Looking at revenue by life cycle, new products continue to claim an increasing share of our revenue. While our revenue from all product categories declined quarter-on-quarter, new product grew 3 points to 33% of revenue. Our new 30 Gbps ECP/2MX quick quill grew 10% quarter-on-quarter. Last quarter, ECP/2M showed particular strength in the Americas and in Asia. In November, the ECP/2M FPGA Infinity was again recognized by the technical community when it won a prestigious EDN China award as a leading programmable logic product. Despite poor performance on our SD products, we also were recently recognized by the technical community winning Product of the Year – Best System Interconnect Element from the EN-Genius Network. Our XP2 non-volatile FPGA grew over 5% last quarter driven by its adoption in the consumer segments. Our MachXO non-volatile PLDs also posted slightly better growths last quarter continuing to get traction in both the Americas and Asia.
Revenue from our mainstream products declined 17%, dropping from 44% to 42% of revenue. These declines were primarily attributable to lower demand for our 190 nanometer PLDs and our older SDSC products. Matching product revenue fell 18% quarter-on quarter and now it counts for 25% of operating revenue.
Because of the lack of visibility in the markets, we have chosen to broaden the range of our revenue guidance on projects that tend to be 20% down on a sequential basis. We expect gross margins to trend to more recent historical levels of 52%-54%. We are planning an OpEx of approximately $28 million. First quarter ’09 is the last quarter of our intangible asset amortization. We will have a charge of $228,000 this quarter and then it will go to $0 in the second quarter 2009.
As I conclude my remarks today, let me reemphasize several points. First, though the direction of the market isn’t clear, we face it with a solid balance sheet with strong liquidity and no debt and with a demonstrated ability to manage our cash flow despite revenue challenges. Second, it is our intent to capitalize on these downturns. Several of our key product lines offer strong value to customers. Our MachXO non-volatile family will be in profit mode and has versatile features such as embedded memory and PLS which are broadly attractive. Our ECP/2M family is the lowest cost FPGA which offers a relatively competitive price point. We believe that the completion of our high-density product focus and strengths of our low-density shareholder relationships will strongly position Lattice to emerge stronger and more competitive.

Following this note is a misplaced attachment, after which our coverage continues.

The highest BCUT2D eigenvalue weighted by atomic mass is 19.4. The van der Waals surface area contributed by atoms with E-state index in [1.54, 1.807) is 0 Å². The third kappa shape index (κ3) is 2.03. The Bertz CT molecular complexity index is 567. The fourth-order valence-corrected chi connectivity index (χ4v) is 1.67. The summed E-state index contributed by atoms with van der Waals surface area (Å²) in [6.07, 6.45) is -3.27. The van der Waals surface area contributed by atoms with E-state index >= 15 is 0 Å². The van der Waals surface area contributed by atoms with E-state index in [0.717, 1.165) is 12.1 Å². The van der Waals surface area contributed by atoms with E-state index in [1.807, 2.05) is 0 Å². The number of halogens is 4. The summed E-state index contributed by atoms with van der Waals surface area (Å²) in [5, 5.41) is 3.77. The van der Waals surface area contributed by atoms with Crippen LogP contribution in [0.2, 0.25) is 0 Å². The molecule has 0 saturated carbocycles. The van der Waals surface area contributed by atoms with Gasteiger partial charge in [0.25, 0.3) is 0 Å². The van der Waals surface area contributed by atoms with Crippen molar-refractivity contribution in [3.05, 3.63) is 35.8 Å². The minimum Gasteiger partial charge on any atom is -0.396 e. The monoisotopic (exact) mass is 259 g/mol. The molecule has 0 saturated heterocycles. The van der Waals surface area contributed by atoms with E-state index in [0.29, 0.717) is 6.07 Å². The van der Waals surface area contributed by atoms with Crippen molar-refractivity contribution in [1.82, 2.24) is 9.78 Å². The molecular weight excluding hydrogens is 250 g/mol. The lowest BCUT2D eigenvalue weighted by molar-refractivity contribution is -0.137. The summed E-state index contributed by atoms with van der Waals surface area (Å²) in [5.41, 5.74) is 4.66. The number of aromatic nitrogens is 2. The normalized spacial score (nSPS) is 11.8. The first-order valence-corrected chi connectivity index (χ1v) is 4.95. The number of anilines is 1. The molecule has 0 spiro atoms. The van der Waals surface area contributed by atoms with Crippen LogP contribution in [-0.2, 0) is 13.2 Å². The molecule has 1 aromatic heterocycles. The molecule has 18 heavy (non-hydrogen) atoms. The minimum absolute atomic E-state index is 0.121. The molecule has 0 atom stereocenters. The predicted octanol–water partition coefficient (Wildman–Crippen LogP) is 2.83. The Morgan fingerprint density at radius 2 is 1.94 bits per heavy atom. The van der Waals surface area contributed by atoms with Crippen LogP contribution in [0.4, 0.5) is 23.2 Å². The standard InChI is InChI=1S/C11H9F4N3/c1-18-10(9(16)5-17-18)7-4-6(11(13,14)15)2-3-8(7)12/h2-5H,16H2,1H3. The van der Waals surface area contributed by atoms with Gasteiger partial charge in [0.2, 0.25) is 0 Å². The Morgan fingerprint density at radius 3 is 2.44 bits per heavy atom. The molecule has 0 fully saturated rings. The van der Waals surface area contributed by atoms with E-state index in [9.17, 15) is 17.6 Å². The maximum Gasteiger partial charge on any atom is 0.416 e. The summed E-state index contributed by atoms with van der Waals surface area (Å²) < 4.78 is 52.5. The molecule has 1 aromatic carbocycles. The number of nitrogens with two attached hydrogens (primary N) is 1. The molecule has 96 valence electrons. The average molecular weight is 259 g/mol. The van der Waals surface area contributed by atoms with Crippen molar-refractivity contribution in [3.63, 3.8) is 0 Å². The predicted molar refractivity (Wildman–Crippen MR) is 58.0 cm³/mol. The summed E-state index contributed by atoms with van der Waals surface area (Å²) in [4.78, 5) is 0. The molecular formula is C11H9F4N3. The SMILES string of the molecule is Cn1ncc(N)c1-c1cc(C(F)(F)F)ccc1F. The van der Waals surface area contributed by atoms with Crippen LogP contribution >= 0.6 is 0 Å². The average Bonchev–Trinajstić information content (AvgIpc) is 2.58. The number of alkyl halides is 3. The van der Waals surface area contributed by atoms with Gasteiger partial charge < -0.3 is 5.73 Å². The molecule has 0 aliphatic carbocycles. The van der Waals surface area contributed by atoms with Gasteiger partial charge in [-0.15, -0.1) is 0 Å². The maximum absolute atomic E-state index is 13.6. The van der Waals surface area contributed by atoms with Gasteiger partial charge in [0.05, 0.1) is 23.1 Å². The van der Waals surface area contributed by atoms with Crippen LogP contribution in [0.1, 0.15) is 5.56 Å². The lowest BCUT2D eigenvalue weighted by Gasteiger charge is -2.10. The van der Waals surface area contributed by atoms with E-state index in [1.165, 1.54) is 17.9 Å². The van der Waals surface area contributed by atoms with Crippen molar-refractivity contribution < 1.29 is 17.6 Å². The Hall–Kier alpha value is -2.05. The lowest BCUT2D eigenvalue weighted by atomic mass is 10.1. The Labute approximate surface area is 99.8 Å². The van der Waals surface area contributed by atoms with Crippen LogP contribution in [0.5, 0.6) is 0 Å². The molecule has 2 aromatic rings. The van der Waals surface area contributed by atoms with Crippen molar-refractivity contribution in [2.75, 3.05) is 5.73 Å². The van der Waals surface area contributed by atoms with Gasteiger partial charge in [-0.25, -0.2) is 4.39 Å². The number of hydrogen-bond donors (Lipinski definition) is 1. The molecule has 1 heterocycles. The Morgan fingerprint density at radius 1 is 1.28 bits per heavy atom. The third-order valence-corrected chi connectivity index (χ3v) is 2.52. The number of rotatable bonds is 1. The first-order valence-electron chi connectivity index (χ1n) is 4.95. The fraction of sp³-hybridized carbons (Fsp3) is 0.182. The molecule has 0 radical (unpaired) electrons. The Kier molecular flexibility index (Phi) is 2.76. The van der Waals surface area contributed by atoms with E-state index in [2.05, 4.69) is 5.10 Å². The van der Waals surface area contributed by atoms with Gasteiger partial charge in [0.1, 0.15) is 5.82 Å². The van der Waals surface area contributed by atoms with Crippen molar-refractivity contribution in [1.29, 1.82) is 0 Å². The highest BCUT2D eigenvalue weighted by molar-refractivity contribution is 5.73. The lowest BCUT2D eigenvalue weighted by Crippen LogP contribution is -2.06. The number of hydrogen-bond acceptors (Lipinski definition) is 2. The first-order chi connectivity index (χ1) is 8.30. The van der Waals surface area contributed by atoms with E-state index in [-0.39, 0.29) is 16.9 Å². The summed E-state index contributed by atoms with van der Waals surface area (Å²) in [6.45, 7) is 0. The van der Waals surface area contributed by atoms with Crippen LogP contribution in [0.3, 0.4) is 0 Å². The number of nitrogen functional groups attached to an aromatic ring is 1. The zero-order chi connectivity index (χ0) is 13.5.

Operator, you may start the question and answer session.
(Operator Instructions) At this time, I am not showing any questions. You may proceed with your presentation and any closing remarks. We do have a question from the line of Dan Berkley with O’Conner.
Dan Berkley - O’Conner
What’s the timing during the second and fourth quarter of the Fujitsu receivables and what was the thought process on taking in the second and fourth quarter?
The timing was early in the second and fourth quarter, roughly in the April and October time frame. The rationale for holding back a portion, by the way, of that money was it was a better use of cash going forward, at the same time, maintaining strategic relationships with Fujitsu as our sole source for all of our advanced technologies.
Dan Berkley - O’Conner
So making some assumptions on high levels of burn, you could have over $50 million of cash or I’m sorry, 30 plus the 50, $80 million of cash sometime in the middle of the June quarter, what are the priority uses of cash?
As you have probably also seen, we’ve announced our share buyback program for $20 million in December. So as we move forward, we may use some of that cash for that purpose, but the bottom line is given the current environments, we believe having a strong balance sheet is critical and we want to keep flexibility going forward with having plenty of cash given the current environment that we’re in.
Dan Berkley - O’Conner
I assume if it wasn’t in the press release you didn’t buy back any stock in the December quarter.
No, we did not.
(Operator Instructions) There are no questions at this time, sir.
Okay. That concludes the call. Thank you, everybody.